Yangon Government Borrowed Money Without Parliamentary Approval

By Nan Lwin 2 October 2018

YANGON—The Yangon government violated the Constitution by borrowing money from two private banks to provide bus services and by using public funds for its own companies without seeking the Union parliament’s approval, lawmakers said on Tuesday.

In the Yangon Parliament, 11 regional lawmakers discussed the findings of the Yangon Region Auditor General’s Office regarding the 2016-17 fiscal year. Lawmaker Daw Sandar Min said the city government borrowed 8 billion kyats from Ayeyarwady Bank to buy public buses and 5.5 billion kyats from Kanbawza Bank to buy 200 school buses. The government did not seek parliamentary approval, however.

Daw Sandar Min said, “If they want to take loans from others, they need Parliament’s approval according to the Constitution.”

According to the military-drafted 2008 Constitution, project budgets, including loans, to be spent by regional or state governments must be approved by the Union parliament.

She stressed that the Yangon bus companies are not responsible for repaying the loans, adding that the state and Union parliaments cannot guarantee loans borrowed on a personal basis.

However, she didn’t say who had taken the loans from the banks.

In 2017, the Yangon government invested 70 billion kyats ($45 million) in two public-private partnership bus companies—Yangon Bus Public Co. Ltd. (YBPC) and Yangon Urban Public Transport Co. Ltd. (YUPT)—which are majority owned by the Yangon Region government. The government bought 1,000 new buses to upgrade the city’s public transportation system.

In September, the Yangon Region Auditor General’s Office revealed in the parliament that bus companies lost 3.5 billion kyats ($2.3 million) during fiscal 2017-18.

Lawmaker U Yan Shin pointed out that even though the government borrowed 5.5 billion kyats to buy 200 school buses, few of the city’s schools could afford to buy one of the expensive vehicles.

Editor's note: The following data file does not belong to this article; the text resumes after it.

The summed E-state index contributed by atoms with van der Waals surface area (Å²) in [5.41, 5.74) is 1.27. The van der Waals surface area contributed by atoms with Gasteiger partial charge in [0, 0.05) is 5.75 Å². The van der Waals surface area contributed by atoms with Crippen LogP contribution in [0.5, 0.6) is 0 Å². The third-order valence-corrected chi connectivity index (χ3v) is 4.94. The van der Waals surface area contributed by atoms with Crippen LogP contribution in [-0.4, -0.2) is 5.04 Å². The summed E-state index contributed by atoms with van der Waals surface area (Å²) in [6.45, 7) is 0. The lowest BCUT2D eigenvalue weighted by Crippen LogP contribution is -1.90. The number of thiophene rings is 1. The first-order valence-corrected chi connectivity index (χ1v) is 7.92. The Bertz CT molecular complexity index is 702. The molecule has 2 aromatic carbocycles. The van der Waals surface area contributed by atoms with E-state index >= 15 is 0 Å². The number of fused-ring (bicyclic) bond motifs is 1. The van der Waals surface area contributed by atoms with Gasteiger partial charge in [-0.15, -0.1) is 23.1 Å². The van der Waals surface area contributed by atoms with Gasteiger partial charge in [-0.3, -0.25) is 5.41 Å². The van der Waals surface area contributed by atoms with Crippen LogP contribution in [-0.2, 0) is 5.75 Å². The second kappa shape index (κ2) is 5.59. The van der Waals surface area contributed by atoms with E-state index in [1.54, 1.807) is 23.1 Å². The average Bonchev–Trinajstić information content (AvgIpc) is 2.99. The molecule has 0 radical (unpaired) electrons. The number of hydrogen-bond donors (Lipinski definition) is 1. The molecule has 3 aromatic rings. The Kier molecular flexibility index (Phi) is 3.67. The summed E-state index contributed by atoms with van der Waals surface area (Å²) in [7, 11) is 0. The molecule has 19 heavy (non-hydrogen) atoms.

The Yangon government should have taken the socioeconomic conditions into account, U Yan Shin said.

According to lawmakers, the Yangon Parliament approved a budget allocation of 64 billion kyats to Yangon Metropolitan Development Public Co. Ltd., which is 51-percent-owned by the state government.

The government then transferred 10 billion kyats of the 64 billion kyats to New Yangon Development Company—which is fully owned by the Yangon government—but did not seek the government’s approval.

An audit found that New Yangon Development Company misused the budget for basic expenses – 53 million kyats for ceremonies and other costs, 195 million kyats for social events, 33 million kyats for an audit team — before major investment had even begun.

Daw Sandar Min requested the audit office investigate the details of the government’s alleged misuse of public funds.

U Yan Shin said the Yangon Auditor General’s Office also revealed that the government violated the Constitution by transferring two projects—one each from the Ministry of Construction and the Ministry of Hotels and Tourism.

“According to the Constitution, only Parliament has the authority to transfer or sell government-owned properties. The government must follow the Constitution,” U Yan Shin said.

The lawmaker also pointed out that the government used 192.36 million kyats from Yangon Metropolitan Development Public Co. Ltd to renovate a historic building downtown.

“The government didn’t follow the Constitution or the government budget’s rules and regulations that they use the money from their company. It might lead to confusion over ownership in the future. I’d like to suggest the government follow the Constitution,” U Yan Shin said.

“The Parliament isn’t responsible for what they did because they didn’t seek our approval,” U Yan Shin said.

Lawmakers asked the government to take responsibility for mismanagement and spending public funds in a way that doesn’t benefit the public.

Lawmaker U Nay Phone Latt said the lawmakers will check whether the government followed the audit’s finding.

According to the audit, the government also lost billions of kyats due to mismanagement of land leases. A company leasing the old courthouse in downtown Yangon was supposed to pay the regional government 400 million kyats ($250,000) a year but has not paid since October.

The audit also revealed that the company that successfully bid for the Yangon Traffic Control Center failed to pay a penalty for not finishing the project. In Dagon Seikkan Township, a residential development company failed to pay its annual lease of more than 3 billion kyats ($1.87 million).

The Auditor General’s Office revealed its findings in September. According to lawmakers, it included a total of 363 pages, two chapters, 28 cases and 52 tables.